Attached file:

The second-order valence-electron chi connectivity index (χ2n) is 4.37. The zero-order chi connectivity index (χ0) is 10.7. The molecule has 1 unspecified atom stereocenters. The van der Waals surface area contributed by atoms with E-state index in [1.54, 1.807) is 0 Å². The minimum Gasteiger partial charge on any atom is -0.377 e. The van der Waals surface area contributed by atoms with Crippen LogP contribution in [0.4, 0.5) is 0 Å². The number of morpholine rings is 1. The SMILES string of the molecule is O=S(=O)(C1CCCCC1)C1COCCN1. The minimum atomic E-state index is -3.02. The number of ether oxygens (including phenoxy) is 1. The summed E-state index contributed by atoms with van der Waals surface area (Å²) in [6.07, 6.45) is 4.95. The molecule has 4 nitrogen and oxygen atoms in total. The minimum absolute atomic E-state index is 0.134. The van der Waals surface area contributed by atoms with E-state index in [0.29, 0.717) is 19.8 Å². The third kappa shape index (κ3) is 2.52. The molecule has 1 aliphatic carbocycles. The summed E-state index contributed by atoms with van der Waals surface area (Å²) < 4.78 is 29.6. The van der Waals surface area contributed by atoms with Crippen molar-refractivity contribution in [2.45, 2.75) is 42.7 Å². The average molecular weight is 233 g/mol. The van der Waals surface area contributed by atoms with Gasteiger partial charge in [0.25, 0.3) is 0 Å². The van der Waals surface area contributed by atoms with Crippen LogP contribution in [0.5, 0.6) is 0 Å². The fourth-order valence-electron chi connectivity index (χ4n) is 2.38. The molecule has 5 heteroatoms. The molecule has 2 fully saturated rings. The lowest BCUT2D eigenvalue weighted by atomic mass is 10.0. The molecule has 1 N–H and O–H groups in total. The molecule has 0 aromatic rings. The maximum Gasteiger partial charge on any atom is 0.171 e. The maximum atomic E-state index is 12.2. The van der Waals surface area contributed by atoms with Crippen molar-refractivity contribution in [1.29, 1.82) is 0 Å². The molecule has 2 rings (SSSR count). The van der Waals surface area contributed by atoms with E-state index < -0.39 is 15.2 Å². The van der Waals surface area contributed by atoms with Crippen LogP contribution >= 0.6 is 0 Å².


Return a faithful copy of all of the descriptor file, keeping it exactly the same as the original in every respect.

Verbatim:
The second-order valence-electron chi connectivity index (χ2n) is 4.37. The zero-order chi connectivity index (χ0) is 10.7. The molecule has 1 unspecified atom stereocenters. The van der Waals surface area contributed by atoms with E-state index in [1.54, 1.807) is 0 Å². The minimum Gasteiger partial charge on any atom is -0.377 e. The van der Waals surface area contributed by atoms with Crippen LogP contribution in [0.4, 0.5) is 0 Å². The number of morpholine rings is 1. The SMILES string of the molecule is O=S(=O)(C1CCCCC1)C1COCCN1. The minimum atomic E-state index is -3.02. The number of ether oxygens (including phenoxy) is 1. The summed E-state index contributed by atoms with van der Waals surface area (Å²) in [6.07, 6.45) is 4.95. The molecule has 4 nitrogen and oxygen atoms in total. The minimum absolute atomic E-state index is 0.134. The van der Waals surface area contributed by atoms with E-state index in [0.29, 0.717) is 19.8 Å². The third kappa shape index (κ3) is 2.52. The molecule has 1 aliphatic carbocycles. The summed E-state index contributed by atoms with van der Waals surface area (Å²) < 4.78 is 29.6. The van der Waals surface area contributed by atoms with Crippen molar-refractivity contribution in [2.45, 2.75) is 42.7 Å². The average molecular weight is 233 g/mol. The van der Waals surface area contributed by atoms with Gasteiger partial charge in [0.25, 0.3) is 0 Å². The van der Waals surface area contributed by atoms with Crippen LogP contribution in [0.5, 0.6) is 0 Å². The fourth-order valence-electron chi connectivity index (χ4n) is 2.38. The molecule has 5 heteroatoms. The molecule has 2 fully saturated rings. The lowest BCUT2D eigenvalue weighted by atomic mass is 10.0. The molecule has 1 N–H and O–H groups in total. The molecule has 0 aromatic rings. The maximum Gasteiger partial charge on any atom is 0.171 e. The maximum atomic E-state index is 12.2. The van der Waals surface area contributed by atoms with Crippen molar-refractivity contribution in [1.29, 1.82) is 0 Å². The molecule has 2 rings (SSSR count). The van der Waals surface area contributed by atoms with E-state index < -0.39 is 15.2 Å². The van der Waals surface area contributed by atoms with Crippen LogP contribution >= 0.6 is 0 Å².